The three engined Trislander takes its inspiration from the configurations of trijets such as the L-1011 and DC-10 in its answer to the need for more power for a stretched version of the Islander (described separately).
Britten-Norman research showed that there existed sufficient market demand to warrant the development of a stretched Islander, and the company concluded that any stretched version would need to offer a 50% increase in internal capacity. The company's novel approach to the need for more power was to add a third engine, rather than two engines of increased power output. A nose mounted engine in the fashion of the Ju-52 was considered, but due to the Islander's nose configuration, BrittenNorman settled on mounting the engine on the vertical tail, resulting in the BN-2A Mk.3 Trislander.
The tail mounted engine involved significant modification to the tail and strengthening of the rear fuselage. Other changes over the Islander include a 2.29m (7ft 6in) fuselage stretch forward of the wing, new main landing gear and larger diameter wheels and tyres.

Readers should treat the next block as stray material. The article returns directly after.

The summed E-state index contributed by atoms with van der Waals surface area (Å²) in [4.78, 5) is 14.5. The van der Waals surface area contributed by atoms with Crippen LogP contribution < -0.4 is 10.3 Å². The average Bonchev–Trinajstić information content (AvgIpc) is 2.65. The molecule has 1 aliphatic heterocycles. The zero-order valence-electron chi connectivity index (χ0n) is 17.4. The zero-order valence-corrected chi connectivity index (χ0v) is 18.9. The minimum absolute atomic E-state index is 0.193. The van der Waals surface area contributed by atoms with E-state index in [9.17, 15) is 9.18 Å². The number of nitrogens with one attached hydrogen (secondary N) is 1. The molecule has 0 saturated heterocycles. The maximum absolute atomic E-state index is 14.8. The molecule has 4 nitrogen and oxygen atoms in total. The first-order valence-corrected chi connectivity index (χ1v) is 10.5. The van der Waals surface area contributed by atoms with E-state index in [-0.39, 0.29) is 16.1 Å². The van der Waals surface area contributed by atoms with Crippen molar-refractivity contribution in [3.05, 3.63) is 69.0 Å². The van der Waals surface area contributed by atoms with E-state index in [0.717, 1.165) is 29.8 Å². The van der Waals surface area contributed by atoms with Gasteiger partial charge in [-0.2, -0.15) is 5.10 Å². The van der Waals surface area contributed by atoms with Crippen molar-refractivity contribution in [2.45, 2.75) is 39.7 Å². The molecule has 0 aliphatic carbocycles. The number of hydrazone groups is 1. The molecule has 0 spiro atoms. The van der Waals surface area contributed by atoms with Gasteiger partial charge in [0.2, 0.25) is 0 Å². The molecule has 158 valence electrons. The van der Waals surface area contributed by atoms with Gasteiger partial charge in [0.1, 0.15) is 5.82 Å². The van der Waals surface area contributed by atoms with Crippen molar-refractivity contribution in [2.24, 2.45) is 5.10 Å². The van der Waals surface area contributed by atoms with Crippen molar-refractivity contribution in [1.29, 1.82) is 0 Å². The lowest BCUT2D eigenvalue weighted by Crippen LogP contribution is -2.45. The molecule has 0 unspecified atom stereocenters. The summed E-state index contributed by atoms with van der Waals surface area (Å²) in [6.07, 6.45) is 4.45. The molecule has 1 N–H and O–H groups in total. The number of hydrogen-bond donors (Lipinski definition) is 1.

The first Trislander was in fact converted from the second Islander prototype, and it made the type's first flight on September 11 1970. Early production Trislanders were also conversions of Islanders, while subsequent Trislanders were built on the same production line as the Islander. The first production Trislander flew on March 6 1971, certification was granted on May 14, and first deliveries to a customer occurred on June 29 that year.
Britten-Norman Trislander production ceased in 1982 after 73 were ordered (by which stage the company had been acquired by Pilatus). Plans to produce the Trislander in the USA as the TriCommutair by the International Aviation Corporation, and in Australia never came to fruition. However one of 12 kits built for the TriCommutair project was assembled in Guernsey in the UK and flew in March 1996.
Copyright Airliners.net, some information Copyright Aerospace Publications
Back to Aircraft Data & History section.
Back to frontpage of Airliners.net